Future Good Times

Future Good TimesBeing just the next day of December officially being named “The First Day of Winter”, we can certainly say it looks and feels like it.  This is the second dropping of the very heavy white stuff which is more dangerous when walking and driving in it.  I did manage to get a home sold today which I’m hopeful will not be my last one for this year.  There are several buyers hovering around my listings which I’ll continue to remain hopeful they’ll have them purchased as their new homes tomorrow to be Christmas presents for themselves.  Buying a home on Christmas Eve would indeed be remembered as being a pleasant topic of conversation each time Christmas Eve rolls around.  I previewed a home that’ll be coming on the market in a week or so which I would consider to be a classic for holiday gatherings.  Real woodburning fireplaces add that little extra ambiance when there are guests on cold wintery evenings.  It’s not that I’d like one burning every night due to the smoke they somehow manage to get on the walls, ceilings, and furniture. Someone told me not long ago how his fireplace which he oft has burning, doesn’t create any smoke residue in his home because his has a tight glass front on it. I didn’t want to hurt his feelings by telling him the last time I was in his home, I could smell as well as see the smoke residue.  Like anything else, when people get accustomed to something, they soon become blind to it.  It’s like the cobweb effect to where you can walk into someone’s home and immediately see a web in the corner of a room where the occupants spend much of their time, yet never notice.

Whenever driving out to the east side of our City, I make a point of going down either 1st Street NE or East State Street to see the progress that being made on the Good Shepherd condominium project as well as the flood buyout homes that were moved into the Downtown area.  I mentioned to a young gentleman today how our residents should be exceptionally grateful to the Good Shepherd for getting rid of many of those unsightly homes that were contained in those two blocks as well as the people involved in removing those squalid homes that lined the north side of East State Street and moving those four beautiful homes from the flood buyout area to their new site.  I’ve been encouraging everyone to remain diligent in pushing outward in all directions in areas like these which have created momentum in bettering neighborhoods which were in rapid modes of deterioration.  Armpit neighborhoods don’t have to remain as such.  It’s usually one or two diehards who simply say “no” and when digging their heels in, they start making change. Just recently there was a home sold in yet another neighborhood to someone who’s taken a stand in wanting to better that neighborhood. Instead of watching it likely being purchased by an investor whose only concern to be the home’s profitability as a rental, this person simply said, “I’ll not have it here.” We need many more of like minds to take active steps in keeping the older districts of our City desirable places to live for future generations.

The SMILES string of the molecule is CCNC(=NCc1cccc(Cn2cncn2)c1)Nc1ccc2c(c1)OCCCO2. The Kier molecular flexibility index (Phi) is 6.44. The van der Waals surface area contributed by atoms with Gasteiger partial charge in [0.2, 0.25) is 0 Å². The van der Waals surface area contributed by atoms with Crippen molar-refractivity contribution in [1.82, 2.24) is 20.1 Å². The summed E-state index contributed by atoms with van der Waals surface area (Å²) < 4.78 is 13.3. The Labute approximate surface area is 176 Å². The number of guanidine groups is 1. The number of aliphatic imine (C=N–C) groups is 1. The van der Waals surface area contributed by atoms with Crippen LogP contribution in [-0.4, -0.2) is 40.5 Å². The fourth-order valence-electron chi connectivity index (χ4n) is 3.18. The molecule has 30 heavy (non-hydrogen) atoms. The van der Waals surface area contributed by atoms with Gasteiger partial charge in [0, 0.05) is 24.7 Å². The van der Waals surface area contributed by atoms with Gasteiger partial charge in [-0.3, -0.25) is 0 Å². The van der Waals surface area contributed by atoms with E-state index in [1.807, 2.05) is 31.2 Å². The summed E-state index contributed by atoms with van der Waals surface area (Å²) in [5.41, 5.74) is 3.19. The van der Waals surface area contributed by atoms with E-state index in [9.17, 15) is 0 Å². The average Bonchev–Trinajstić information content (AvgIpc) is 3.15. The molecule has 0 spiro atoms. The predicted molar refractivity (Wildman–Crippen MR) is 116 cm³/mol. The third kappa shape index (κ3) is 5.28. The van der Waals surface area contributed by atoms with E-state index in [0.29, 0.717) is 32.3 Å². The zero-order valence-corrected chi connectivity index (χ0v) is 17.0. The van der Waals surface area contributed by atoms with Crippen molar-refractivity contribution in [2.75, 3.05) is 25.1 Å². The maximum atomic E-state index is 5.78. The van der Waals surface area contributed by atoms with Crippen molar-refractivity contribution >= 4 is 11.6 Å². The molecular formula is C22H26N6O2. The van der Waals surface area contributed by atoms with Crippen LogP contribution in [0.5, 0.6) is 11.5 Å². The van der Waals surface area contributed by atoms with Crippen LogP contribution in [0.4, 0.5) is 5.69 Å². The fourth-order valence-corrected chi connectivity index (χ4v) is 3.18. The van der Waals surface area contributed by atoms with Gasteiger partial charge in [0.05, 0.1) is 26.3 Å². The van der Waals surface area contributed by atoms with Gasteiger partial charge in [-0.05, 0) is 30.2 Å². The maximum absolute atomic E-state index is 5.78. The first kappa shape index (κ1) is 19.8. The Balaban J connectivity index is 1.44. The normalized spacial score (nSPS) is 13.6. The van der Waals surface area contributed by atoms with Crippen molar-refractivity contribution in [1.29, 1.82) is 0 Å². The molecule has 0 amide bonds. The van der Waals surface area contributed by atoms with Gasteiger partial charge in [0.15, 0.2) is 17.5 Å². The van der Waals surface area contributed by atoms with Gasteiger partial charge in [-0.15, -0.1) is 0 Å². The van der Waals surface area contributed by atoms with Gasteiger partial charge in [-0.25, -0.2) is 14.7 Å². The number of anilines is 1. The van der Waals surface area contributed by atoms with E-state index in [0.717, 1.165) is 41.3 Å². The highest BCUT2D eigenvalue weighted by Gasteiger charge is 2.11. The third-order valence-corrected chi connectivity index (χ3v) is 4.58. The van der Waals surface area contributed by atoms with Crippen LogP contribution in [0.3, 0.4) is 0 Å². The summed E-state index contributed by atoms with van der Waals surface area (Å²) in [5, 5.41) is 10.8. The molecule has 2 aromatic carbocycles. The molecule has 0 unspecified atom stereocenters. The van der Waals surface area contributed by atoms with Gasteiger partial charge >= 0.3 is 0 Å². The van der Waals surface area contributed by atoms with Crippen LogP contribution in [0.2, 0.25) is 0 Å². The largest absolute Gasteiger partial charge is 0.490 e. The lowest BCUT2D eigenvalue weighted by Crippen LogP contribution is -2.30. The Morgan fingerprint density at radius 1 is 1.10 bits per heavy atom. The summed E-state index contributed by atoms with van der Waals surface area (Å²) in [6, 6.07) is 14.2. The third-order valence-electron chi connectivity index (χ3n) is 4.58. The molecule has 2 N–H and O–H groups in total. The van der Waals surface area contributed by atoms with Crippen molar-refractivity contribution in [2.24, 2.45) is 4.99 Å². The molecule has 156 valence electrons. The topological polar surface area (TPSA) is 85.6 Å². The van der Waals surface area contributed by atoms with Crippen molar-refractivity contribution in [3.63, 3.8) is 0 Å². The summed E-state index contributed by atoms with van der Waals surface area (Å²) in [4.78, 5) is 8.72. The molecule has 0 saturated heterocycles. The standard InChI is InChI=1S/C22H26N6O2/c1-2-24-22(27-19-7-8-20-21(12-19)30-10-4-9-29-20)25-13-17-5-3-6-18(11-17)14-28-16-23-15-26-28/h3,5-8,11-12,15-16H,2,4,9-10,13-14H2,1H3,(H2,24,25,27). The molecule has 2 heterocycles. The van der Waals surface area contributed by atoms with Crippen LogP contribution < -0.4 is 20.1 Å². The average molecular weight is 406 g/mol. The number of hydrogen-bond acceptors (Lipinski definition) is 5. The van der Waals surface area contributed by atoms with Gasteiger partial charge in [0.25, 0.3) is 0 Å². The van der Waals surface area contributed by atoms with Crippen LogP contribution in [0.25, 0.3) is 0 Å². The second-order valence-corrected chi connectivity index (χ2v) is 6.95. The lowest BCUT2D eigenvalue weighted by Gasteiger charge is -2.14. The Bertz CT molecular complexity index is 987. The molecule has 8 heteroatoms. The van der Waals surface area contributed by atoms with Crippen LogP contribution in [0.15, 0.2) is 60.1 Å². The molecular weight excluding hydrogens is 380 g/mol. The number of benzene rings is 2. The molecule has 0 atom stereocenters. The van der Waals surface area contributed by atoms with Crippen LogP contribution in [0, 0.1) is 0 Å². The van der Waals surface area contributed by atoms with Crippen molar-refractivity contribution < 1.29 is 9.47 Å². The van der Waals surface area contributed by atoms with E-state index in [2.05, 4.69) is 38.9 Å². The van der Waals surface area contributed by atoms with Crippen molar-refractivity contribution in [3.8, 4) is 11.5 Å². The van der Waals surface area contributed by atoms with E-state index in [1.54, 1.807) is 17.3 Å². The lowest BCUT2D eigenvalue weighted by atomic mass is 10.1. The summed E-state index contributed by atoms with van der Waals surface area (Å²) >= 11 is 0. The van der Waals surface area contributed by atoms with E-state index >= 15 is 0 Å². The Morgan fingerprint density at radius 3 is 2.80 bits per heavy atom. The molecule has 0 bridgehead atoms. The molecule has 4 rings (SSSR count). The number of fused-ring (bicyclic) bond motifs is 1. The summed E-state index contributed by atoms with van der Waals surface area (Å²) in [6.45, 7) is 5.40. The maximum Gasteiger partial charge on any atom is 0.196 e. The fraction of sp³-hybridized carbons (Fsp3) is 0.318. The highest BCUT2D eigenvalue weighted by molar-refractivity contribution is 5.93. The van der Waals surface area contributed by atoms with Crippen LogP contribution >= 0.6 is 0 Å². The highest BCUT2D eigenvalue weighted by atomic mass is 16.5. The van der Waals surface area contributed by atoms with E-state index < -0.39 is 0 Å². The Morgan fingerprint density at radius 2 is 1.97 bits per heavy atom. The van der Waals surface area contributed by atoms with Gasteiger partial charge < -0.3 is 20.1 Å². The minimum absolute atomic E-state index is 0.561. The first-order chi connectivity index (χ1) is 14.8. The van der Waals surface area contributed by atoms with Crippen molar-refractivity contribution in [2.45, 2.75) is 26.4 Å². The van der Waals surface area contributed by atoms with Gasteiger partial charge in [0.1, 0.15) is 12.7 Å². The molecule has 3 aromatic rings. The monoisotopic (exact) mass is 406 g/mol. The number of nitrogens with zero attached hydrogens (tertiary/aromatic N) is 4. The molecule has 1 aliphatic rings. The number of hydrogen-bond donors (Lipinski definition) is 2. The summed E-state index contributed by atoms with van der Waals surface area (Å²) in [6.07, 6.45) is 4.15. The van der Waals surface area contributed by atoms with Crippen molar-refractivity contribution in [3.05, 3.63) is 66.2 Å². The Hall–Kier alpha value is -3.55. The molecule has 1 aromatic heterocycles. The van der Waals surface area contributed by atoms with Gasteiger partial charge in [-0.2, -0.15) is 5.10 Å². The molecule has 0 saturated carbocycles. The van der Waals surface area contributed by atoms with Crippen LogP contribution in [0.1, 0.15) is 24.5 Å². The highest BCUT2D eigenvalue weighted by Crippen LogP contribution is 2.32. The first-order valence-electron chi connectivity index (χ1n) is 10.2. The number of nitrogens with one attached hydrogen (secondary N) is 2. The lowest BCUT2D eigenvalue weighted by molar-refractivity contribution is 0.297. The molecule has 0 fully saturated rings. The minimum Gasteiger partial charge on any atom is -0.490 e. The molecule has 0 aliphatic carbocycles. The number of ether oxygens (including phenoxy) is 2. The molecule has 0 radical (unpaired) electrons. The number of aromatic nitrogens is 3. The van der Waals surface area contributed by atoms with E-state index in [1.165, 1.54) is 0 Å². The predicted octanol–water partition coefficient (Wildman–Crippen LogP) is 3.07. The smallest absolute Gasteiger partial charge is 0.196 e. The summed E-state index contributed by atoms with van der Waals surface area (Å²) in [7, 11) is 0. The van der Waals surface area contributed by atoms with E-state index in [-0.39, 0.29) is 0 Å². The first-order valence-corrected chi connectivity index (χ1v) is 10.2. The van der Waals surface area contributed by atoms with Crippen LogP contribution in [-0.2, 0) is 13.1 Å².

I found a black and white photo which I considered appropriate to post tonight.  The nameless farmer carrying an empty basket from his barn must have decided it was time to gather some produce. Perseverance in hard times, will often create future good times.